The Basics of Social Research

Front Cover
Cengage Learning, Jan 3, 2007 - Family & Relationships - 576 pages
1 Review
This thorough revision of Babbie's standard-setting book presents a succinct, straightforward introduction to the field of research methods as practiced by social scientists. Contemporary examples+such as terrorism, Alzheimer's disease, anti-gay prejudice and education, and the legalization of marijuana make this Fourth Edition thoroughly fascinating as it introduces you to the how-tos and whys of social research methods. The book's new qualitative coverage combined with its already strong quantitative material makes this new edition Babbie's best yet. Babbie, long respected in the field and renowned for his engaging and friendly writing style, gives you the tools you need for understanding social research methods and for applying these concepts both inside and outside the classroom+as a researcher and as a consumer of research. With a strong emphasis on ethics and additional qualitative material, this Fourth Edition is authoritative yet student-friendly . . . and engaging enough to help you connect the dots between the world of social research and the real world.
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Review: The Basics of Social Research [With CDROM and Infotrac]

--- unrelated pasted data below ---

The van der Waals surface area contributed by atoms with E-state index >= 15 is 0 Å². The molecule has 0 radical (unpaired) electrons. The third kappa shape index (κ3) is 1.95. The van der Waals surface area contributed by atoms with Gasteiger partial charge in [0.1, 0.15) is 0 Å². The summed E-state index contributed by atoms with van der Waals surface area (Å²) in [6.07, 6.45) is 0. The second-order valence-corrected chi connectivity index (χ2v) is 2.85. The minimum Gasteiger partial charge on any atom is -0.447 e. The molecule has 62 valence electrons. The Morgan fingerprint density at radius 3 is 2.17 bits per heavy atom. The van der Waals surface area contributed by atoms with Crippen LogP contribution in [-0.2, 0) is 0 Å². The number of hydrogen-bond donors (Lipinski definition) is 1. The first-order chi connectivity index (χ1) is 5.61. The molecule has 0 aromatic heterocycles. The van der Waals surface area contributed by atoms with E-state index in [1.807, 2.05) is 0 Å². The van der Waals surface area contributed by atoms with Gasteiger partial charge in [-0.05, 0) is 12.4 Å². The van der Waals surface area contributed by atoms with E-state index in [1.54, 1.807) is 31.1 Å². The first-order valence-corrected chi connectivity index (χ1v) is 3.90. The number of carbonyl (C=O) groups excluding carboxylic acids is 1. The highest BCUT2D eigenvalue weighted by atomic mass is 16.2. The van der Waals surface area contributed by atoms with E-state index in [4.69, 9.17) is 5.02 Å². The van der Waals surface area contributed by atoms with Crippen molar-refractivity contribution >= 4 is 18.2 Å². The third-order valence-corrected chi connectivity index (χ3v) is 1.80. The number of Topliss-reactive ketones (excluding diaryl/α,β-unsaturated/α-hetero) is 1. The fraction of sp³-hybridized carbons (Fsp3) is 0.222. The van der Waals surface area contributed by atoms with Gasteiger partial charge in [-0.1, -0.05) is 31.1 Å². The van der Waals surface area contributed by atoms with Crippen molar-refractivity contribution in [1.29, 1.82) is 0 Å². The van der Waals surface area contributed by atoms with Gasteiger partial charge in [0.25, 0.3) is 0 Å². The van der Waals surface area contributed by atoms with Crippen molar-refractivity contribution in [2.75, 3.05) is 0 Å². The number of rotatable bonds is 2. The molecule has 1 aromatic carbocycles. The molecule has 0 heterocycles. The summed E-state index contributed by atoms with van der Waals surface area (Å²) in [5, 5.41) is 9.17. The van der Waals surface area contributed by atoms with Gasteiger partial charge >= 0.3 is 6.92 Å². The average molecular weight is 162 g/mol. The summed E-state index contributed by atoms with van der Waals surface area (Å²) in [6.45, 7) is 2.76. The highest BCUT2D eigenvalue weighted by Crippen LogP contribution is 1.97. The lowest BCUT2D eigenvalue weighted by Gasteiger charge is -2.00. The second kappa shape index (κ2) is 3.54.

User Review  - Jen - Goodreads

I only read about 400 pages of it for class. But overall, a helpful book. Read full review

Contents

AN INTRODUCTION TO INQUIRY
1
THE STRUCTURING OF INQUIRY
92
MODES OF OSERVATION
242
ANALYSIS OF DATA
412
APPENDIXES
497
GLOSSARY
513
REFERENCES
525
INDEX
535
PHOTO CREDITS
550
Copyright

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About the author (2007)

Earl R. Babbie was born in Detroit, Michigan, in 1938, although he chose to return to Vermont 3 months later, growing up there and in New Hampshire. In 1956, he set off for Harvard Yard, where he spent the next 4 years learning more than he initially planned. After three years with the U.S. Marine Corps, mostly in Asia, he began graduate studies at the University of California, Berkeley. He received his Ph.D. from Berkeley in 1969. He taught sociology at the University of Hawaii from 1968 through 1979, took time off from teaching and research to write full time for 8 years, and then joined the faculty at Chapman University in Southern California in 1987. He retired from teaching in 2006 and moved to Hot Springs Village, Arkansas, the next year. Although an author of research articles and monographs, he is best known for the many textbooks he has written, which have been widely adopted in colleges throughout the United States and the world. He also has been active in the American Sociological Association throughout his career for 25 years and served on the ASA's executive committee. He is also past president of the Pacific Sociological Association and California Sociological Association. He is married to Suzanne Babbie, a joyful partner in all aspects of his life, and he has a son, Aaron, who would make any parent proud. As partial proof, Aaron and his wife, Ara, produced the world's two greatest grandchildren: Evelyn and Henry.

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